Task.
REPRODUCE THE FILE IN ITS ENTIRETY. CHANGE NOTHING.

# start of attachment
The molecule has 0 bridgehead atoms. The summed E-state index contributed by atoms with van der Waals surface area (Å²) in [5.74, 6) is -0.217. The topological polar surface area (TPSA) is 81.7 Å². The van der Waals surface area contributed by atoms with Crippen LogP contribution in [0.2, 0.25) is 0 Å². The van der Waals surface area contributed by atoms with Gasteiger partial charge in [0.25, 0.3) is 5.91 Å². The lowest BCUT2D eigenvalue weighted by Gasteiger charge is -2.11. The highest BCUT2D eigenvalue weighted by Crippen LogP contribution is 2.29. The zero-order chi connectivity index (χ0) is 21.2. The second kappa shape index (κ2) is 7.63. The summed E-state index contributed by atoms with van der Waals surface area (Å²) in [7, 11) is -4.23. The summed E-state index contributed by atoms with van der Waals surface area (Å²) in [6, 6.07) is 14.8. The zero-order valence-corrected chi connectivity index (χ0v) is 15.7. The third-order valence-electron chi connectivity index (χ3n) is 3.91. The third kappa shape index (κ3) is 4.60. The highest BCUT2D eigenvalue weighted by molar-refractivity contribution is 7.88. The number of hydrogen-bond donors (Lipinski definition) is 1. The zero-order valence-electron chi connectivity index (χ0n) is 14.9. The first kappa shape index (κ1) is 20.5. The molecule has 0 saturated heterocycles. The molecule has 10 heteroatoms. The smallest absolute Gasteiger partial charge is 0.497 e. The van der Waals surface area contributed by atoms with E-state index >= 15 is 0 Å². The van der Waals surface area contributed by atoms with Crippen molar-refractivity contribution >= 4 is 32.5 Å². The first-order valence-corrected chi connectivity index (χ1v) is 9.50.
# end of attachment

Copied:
The molecule has 0 bridgehead atoms. The summed E-state index contributed by atoms with van der Waals surface area (Å²) in [5.74, 6) is -0.217. The topological polar surface area (TPSA) is 81.7 Å². The van der Waals surface area contributed by atoms with Crippen LogP contribution in [0.2, 0.25) is 0 Å². The van der Waals surface area contributed by atoms with Gasteiger partial charge in [0.25, 0.3) is 5.91 Å². The lowest BCUT2D eigenvalue weighted by Gasteiger charge is -2.11. The highest BCUT2D eigenvalue weighted by Crippen LogP contribution is 2.29. The zero-order chi connectivity index (χ0) is 21.2. The second kappa shape index (κ2) is 7.63. The summed E-state index contributed by atoms with van der Waals surface area (Å²) in [7, 11) is -4.23. The summed E-state index contributed by atoms with van der Waals surface area (Å²) in [6, 6.07) is 14.8. The zero-order valence-corrected chi connectivity index (χ0v) is 15.7. The third-order valence-electron chi connectivity index (χ3n) is 3.91. The third kappa shape index (κ3) is 4.60. The highest BCUT2D eigenvalue weighted by molar-refractivity contribution is 7.88. The number of hydrogen-bond donors (Lipinski definition) is 1. The zero-order valence-electron chi connectivity index (χ0n) is 14.9. The first kappa shape index (κ1) is 20.5. The molecule has 0 saturated heterocycles. The molecule has 10 heteroatoms. The smallest absolute Gasteiger partial charge is 0.497 e. The van der Waals surface area contributed by atoms with E-state index >= 15 is 0 Å². The van der Waals surface area contributed by atoms with Crippen molar-refractivity contribution >= 4 is 32.5 Å². The first-order valence-corrected chi connectivity index (χ1v) is 9.50.